A red computer chip
Michael Dziedzic for Unsplash

An agreement between the ICRC and CRASSH at the University of Cambridge delivers a new research programme exploring digital and cyber security policy, ethics and regulation.

The International Committee of the Red Cross (ICRC) and CRASSH (Centre for Research in the Arts, Social Sciences and Humanities) at the University of Cambridge agreed to cooperate on research and share knowledge and experience in digital and cyber security regulation, policy, and ethics.

Together they will create a Humanitarian Action Programme at CRASSH at the University of Cambridge, with the support of the ICRC’s Delegation for Cyberspace in Luxembourg, the ICRC Special Envoy for Foresight and Techplomacy, and the ICRC Data Protection Office.

The Humanitarian Action programme will be a home for new research that will:

– Study how digital transformation and new technologies are impacting or are likely to impact in the future humanitarian action as well as communities affected by humanitarian emergencies.

– Examine the impact of new technologies and digital transformation on the capacity of humanitarian organizations to continue serving affected communities in a neutral, impartial, independent and exclusively humanitarian manner.

Speaking about the launch of the programme, Massimo Marelli, head of ICRC’s Delegation for Cyber Security in Luxembourg said:

“This collaboration is an essential enabler to guide and equip the humanitarian sector with the tools necessary to navigate new challenges linked to digitalization, to maintain trust, and to continue serving affected communities while embracing opportunities offered by digital transformation”.

The programme will be led at Cambridge by Prof. Gina Neff, Executive Director of the Humanitarian Action Programme at CRASSH. Prof Neff said:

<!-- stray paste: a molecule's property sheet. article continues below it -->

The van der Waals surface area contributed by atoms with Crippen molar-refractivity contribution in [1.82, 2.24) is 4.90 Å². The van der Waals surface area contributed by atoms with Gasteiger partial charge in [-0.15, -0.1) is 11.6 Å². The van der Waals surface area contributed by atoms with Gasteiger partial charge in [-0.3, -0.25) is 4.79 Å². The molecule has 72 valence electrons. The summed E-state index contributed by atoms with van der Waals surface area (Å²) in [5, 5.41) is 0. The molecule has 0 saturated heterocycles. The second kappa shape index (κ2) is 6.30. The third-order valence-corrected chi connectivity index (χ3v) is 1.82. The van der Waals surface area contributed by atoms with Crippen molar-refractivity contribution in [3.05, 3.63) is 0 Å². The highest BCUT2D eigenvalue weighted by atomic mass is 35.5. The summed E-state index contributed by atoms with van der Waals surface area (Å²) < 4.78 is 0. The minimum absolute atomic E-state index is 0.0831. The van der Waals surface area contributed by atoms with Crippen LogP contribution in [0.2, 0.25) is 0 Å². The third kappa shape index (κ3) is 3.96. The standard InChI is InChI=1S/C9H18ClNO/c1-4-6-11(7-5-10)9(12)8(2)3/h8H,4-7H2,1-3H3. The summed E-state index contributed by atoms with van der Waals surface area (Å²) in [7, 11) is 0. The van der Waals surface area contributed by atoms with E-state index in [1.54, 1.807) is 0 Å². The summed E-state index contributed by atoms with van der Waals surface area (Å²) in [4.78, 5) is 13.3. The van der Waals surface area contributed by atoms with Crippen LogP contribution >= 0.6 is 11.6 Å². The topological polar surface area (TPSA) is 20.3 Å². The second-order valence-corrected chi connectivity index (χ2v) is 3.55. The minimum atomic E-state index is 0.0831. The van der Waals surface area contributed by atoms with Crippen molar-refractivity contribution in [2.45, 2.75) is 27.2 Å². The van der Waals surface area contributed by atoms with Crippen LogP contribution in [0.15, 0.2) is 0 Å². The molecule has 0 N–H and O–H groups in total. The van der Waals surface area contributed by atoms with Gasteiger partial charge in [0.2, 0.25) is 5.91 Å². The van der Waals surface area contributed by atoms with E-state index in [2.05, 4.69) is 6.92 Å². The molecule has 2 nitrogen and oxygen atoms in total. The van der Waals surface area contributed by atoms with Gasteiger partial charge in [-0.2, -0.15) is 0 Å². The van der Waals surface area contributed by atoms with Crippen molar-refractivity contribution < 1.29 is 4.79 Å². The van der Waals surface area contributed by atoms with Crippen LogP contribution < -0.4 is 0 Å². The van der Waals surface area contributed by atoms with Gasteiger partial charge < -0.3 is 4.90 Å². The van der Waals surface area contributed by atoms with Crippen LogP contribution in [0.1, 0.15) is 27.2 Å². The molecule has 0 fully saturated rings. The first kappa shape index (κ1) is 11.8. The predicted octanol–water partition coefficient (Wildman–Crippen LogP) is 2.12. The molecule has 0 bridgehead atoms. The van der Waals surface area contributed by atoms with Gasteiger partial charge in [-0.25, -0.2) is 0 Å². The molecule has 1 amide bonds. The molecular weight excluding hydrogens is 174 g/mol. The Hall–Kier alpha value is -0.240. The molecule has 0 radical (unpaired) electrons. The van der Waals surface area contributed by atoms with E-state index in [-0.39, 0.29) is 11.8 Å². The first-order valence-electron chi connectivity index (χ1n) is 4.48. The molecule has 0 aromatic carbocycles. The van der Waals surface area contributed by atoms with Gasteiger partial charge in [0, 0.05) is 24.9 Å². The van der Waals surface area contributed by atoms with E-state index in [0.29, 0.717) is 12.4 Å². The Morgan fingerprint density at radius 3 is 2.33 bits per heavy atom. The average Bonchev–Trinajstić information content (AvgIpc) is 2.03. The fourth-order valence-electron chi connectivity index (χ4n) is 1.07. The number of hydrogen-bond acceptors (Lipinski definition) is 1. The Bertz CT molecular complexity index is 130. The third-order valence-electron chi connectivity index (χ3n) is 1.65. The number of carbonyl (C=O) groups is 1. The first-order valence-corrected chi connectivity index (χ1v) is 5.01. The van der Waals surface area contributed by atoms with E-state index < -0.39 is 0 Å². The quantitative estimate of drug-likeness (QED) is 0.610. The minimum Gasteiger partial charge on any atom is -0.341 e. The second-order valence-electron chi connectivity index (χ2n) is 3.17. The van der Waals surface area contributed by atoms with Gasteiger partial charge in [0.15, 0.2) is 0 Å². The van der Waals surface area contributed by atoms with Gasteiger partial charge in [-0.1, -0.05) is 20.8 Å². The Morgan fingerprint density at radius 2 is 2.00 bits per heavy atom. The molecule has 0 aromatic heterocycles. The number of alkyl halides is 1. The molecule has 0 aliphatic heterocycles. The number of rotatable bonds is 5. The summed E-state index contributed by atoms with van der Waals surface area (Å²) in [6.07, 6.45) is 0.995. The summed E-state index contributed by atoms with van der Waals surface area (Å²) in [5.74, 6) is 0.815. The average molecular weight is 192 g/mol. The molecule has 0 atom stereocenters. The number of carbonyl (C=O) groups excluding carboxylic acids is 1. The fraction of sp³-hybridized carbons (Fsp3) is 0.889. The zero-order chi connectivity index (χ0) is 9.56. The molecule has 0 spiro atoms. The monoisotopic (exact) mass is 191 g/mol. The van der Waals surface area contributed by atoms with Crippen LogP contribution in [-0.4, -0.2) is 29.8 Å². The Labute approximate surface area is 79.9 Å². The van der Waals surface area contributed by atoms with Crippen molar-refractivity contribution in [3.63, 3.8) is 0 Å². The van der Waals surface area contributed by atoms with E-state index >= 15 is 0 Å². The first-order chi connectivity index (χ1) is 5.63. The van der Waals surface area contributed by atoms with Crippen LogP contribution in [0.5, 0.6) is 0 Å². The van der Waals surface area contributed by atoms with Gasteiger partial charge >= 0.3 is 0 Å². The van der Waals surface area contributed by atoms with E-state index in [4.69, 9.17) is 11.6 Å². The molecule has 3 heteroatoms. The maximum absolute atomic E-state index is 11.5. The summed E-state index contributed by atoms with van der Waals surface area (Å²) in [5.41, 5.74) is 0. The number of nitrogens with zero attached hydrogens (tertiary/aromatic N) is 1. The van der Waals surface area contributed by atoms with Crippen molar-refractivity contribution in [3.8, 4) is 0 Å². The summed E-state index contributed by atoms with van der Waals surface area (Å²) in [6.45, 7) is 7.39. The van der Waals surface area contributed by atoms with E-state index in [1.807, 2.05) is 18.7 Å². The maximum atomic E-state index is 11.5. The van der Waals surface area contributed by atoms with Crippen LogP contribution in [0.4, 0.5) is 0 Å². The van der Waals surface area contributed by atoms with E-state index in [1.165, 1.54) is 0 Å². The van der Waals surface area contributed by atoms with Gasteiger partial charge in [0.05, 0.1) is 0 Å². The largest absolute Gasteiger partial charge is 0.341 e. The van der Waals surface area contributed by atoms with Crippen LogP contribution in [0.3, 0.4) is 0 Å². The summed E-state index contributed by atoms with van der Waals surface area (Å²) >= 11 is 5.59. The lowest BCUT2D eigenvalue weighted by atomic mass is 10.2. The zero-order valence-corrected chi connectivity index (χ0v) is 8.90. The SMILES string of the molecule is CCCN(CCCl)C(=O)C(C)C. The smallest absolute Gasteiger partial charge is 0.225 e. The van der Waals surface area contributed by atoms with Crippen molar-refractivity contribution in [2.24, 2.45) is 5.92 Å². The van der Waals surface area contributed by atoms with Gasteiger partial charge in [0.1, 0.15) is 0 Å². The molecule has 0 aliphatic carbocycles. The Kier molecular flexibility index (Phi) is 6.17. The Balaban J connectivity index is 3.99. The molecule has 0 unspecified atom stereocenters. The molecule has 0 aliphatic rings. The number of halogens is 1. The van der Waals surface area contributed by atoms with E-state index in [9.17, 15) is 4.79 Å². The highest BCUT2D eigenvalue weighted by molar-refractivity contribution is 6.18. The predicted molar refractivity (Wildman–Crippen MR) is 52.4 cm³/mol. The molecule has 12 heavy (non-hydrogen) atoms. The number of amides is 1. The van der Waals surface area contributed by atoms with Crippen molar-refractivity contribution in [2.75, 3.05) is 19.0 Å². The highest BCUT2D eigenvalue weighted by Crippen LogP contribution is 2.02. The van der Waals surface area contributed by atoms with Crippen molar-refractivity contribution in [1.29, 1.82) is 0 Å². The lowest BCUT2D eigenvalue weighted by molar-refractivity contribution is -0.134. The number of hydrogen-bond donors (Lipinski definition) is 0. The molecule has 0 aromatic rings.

“We are delighted that this programme has launched. Bringing the operational humanitarian experience and legal expertise in humanitarian action from the ICRC together with our academic expertise in digital technology will provide a unique opportunity to explore how technology can best serve the public good”.

The programme will bring together a new research team in Cambridge, with recruitment now underway for a Research Fellow to examine the topic of digital neutrality.

Further avenues for collaboration are also foreseen, such as the development of custom-made executive education programmes aimed at increasing professional training opportunities for ICRC representatives as well as other humanitarian practitioners, particularly in the areas of cybersecurity and technology, policy, ethics, and regulation.



The Centre for Research in the Arts, Social Sciences and Humanities (CRASSH) was established in 2001, with the objective of creating interdisciplinary dialogue across the Arts and Humanities and Social Sciences, and forging connections with science subjects. Since then, CRASSH has grown into one of the largest humanities institutes in the world, with a global reputation for excellence.

About ICRC

The International Committee of the Red Cross (ICRC) is a neutral, impartial, and independent organization whose exclusively humanitarian mission is to protect the lives and dignity of victims of armed conflict and other situations of violence and to provide them with assistance. The ICRC also endeavours to prevent suffering by promoting and strengthening humanitarian law and universal humanitarian principles. Established in 1863, the ICRC is at the origin of the Geneva Conventions and the International Red Cross and Red Crescent Movement. It directs and coordinates the international activities conducted by the Movement in armed conflicts and other situations of violence.

For press enquiries, please contact Jeremy Hughes, University of Cambridge: jph79@cam.ac.uk or Aurelie Lachant, International Committee of the Red Cross: alachant@icrc.org